Shelter’s program of releasing feral cats back into wild not a good idea


I was dismayed to read the recent front-page article that described the Stafford Animal Shelter’s engagement in a “trap, neuter, and release” program for feral cats. This program involves trapping feral cats, neutering them, and then releasing them back into the wild. One of the benefits to the shelter espoused in the article was fewer feral cats being delivered to the shelter, thereby saving space and money. However, those meager benefits pale in comparison to the negative aspects of the program. 

While releasing those fixed felines back into the wild may generate some warm and fuzzy feelings, it is of no advantage to the cats. Feral cats suffer from a variety of diseases for which pet cats are routinely treated by a veterinarian. Feral cats are run over by vehicles, legally shot and killed or wounded, and preyed upon by coyotes, foxes, owls, and hawks. Consequently, feral cats have a much shorter life expectancy than their cared-for pet cousins. A neutered male cat will quickly be displaced by a non-neutered male, and often injured in the process.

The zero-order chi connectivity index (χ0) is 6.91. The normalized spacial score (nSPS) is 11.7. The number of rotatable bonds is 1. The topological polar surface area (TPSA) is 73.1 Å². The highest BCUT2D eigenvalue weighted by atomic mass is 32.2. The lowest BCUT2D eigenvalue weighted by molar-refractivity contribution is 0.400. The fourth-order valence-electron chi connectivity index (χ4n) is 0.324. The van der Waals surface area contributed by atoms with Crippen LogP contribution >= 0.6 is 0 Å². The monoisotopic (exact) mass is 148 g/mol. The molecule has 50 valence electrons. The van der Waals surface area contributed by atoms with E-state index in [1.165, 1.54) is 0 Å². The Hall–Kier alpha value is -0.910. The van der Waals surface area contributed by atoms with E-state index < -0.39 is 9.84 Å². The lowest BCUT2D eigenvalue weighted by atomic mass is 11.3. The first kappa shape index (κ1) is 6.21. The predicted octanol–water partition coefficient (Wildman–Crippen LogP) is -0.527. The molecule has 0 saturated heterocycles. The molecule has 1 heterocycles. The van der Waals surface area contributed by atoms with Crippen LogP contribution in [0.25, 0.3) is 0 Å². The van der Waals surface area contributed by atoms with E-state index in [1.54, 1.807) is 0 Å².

It is a cruel world out there for feral cats. Nonetheless, cats have a very high reproductive rate; and despite the efforts of the shelter, the non-reproducing individuals will quickly be replaced by fertile individuals. In the long-term, I question the proposed savings to the shelter.  

 In addition to these downsides, cats are very efficient predators of birds, small mammals, and other wildlife. In the ecological literature, free-ranging cats are referred to as a subsidized predator — they hunt and kill numerous wildlife while being fed a nutritious diet at home. Because cats are notorious predators on migratory birds, the deliberate release of cats in to the wild may be a violation of the Migratory Bird Treaty Act, which prohibits the killing of migratory birds. I suggest that the shelter request their legal counsel to confer with the U.S. Fish and Wildlife Service regarding the shelter’s liability for actively releasing cats into the wild.  

 Trap, neuter, and adopt is a much better option. 

 Pete Feigley